We started Bolton Contemporary CIC to utilise both of our skills and experience as artists and teachers to do something that we are passionate about, which is providing art opportunities that are fun and accessible to all. Initially we were developing and delivering workshops specifically with the riso in mind but we are keen to diversify our offer encompassing lots of different art forms and materials.
Credit: Simon Hall
I am a Bristol-based visual artist dual qualified in medicine and dentistry. My arts practice is embedded in the exploration of the portrait in healthcare through fine art, emerging technologies and bio-art. Through multi-faceted experience particularly in facial injuries, disorders and diseases, I transect arts and medical spaces to explore medical ethics and the body in health and disease with a focus upon facial difference and identity. I deliver interdisciplinary art/science collaborations, often including public and patient engagement workshops, which draw together artists, researchers, clinicians and service users to explore participatory arts experiences and curiosity driven research.
The Phygital process will explore how we can utilise contemporary technology to be inclusive, experimental and thoughtful in our access to arts spaces in a way which bridges the divide between online and in-person making. I will explore how technology can be utilised to deepen engagement with a community group of young people with craniofacial differences in collaboration with the Cleft Lip and Palate Association. The project aims to experiment with strategies to collaboratively interact with 3D facial modelling in digital spaces. The project is deeply considered in the context of ethics, stigma and bodily representation, with the environment seeking to enabling safe spaces to recapture, manipulate and consider the body in participants own designs."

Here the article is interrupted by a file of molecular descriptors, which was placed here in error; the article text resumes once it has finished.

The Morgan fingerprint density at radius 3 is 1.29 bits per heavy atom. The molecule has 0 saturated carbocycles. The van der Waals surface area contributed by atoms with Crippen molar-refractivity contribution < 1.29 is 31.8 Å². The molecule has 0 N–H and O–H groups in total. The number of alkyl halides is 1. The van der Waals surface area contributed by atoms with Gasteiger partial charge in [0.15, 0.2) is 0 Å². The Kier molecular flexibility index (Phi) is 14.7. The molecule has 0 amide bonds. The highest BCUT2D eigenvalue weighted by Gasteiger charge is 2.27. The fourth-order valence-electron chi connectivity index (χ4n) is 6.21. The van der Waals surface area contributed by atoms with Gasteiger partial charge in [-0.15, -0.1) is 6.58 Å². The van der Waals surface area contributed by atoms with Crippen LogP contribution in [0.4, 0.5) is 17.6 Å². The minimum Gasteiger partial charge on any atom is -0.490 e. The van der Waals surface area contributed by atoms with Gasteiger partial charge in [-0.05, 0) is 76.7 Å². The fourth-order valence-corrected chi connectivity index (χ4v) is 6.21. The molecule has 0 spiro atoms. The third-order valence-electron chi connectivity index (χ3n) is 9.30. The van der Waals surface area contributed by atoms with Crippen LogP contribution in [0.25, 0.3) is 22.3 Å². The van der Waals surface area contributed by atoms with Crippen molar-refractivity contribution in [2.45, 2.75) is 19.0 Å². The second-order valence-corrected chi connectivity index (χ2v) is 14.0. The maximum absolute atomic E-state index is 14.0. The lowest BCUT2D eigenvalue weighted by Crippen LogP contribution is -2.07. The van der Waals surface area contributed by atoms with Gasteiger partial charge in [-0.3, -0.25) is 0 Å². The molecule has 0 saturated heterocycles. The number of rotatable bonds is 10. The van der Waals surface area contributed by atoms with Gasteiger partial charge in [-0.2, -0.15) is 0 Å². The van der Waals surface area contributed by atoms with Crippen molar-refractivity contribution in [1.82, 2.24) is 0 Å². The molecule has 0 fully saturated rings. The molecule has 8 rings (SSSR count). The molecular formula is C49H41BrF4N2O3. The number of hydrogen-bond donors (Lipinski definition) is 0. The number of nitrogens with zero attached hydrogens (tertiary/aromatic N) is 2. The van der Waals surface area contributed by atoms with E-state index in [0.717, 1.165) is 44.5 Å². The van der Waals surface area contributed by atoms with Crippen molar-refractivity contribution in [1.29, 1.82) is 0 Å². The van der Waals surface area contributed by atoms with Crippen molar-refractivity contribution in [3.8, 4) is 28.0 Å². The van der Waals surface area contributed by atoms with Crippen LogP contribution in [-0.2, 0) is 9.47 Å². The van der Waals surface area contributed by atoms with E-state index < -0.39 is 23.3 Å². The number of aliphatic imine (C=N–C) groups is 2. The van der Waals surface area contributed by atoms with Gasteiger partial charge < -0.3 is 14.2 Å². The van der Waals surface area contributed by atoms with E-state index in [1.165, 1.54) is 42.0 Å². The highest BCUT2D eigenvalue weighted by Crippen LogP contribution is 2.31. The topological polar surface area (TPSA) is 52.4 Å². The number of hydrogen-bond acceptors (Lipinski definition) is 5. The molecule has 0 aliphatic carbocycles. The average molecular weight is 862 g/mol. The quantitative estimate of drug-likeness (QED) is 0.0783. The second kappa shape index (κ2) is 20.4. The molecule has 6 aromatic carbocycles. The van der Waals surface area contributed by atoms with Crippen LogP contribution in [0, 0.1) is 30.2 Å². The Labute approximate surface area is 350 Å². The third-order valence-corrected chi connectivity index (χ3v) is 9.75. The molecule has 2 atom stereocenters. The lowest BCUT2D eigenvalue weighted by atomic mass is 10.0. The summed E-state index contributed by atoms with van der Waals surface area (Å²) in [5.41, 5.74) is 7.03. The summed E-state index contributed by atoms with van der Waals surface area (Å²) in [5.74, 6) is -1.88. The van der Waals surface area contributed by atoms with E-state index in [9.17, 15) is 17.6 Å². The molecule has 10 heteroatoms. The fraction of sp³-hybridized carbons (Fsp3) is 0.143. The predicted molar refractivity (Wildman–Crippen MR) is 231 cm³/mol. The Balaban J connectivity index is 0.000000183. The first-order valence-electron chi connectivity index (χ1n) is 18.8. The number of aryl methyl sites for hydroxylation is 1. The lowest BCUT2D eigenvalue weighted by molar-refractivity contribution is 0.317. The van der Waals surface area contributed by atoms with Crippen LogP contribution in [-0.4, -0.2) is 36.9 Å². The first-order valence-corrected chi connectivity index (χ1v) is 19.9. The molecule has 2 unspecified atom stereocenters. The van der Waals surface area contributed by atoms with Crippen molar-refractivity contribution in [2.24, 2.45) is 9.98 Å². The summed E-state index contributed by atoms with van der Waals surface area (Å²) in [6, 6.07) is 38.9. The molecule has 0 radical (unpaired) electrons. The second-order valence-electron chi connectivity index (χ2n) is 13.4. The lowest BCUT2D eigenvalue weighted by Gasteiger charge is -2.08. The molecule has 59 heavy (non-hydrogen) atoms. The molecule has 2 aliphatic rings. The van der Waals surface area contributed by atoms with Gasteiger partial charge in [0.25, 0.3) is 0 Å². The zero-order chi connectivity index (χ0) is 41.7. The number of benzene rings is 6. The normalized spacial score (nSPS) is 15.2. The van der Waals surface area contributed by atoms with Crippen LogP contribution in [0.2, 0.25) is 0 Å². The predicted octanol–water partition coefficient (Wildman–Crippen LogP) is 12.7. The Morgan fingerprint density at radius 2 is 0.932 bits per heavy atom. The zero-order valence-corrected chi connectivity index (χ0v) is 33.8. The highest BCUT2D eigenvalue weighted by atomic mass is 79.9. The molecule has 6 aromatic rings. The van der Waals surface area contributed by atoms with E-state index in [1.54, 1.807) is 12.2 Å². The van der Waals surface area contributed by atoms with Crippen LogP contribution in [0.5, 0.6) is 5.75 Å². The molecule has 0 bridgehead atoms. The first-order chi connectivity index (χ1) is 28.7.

Credit: Pamela Crowe
Pamela Crowe is an artist and writer based in Leeds. Her practice focuses on words and how we say them, on text, voice and performance. She exhibits, publishes and performs live, online and in print, most recently with The Poetry Society, Leeds Museums and Galleries, Soanyway Magazine, Leeds 2023 and 20-21 VAC. Her poetry collection The Bell Tower is published with The Emma Press.
I'll be working with the Elders Project at the Cardigan Community Centre in Leeds to explore a dialogic model for participatory art making, producing digital photography and text-based art on location and remotely in response to a book of urban walks we co-created earlier this year, SEVEN SHORT CIRCULAR WALKS from the Cardigan Community Centre.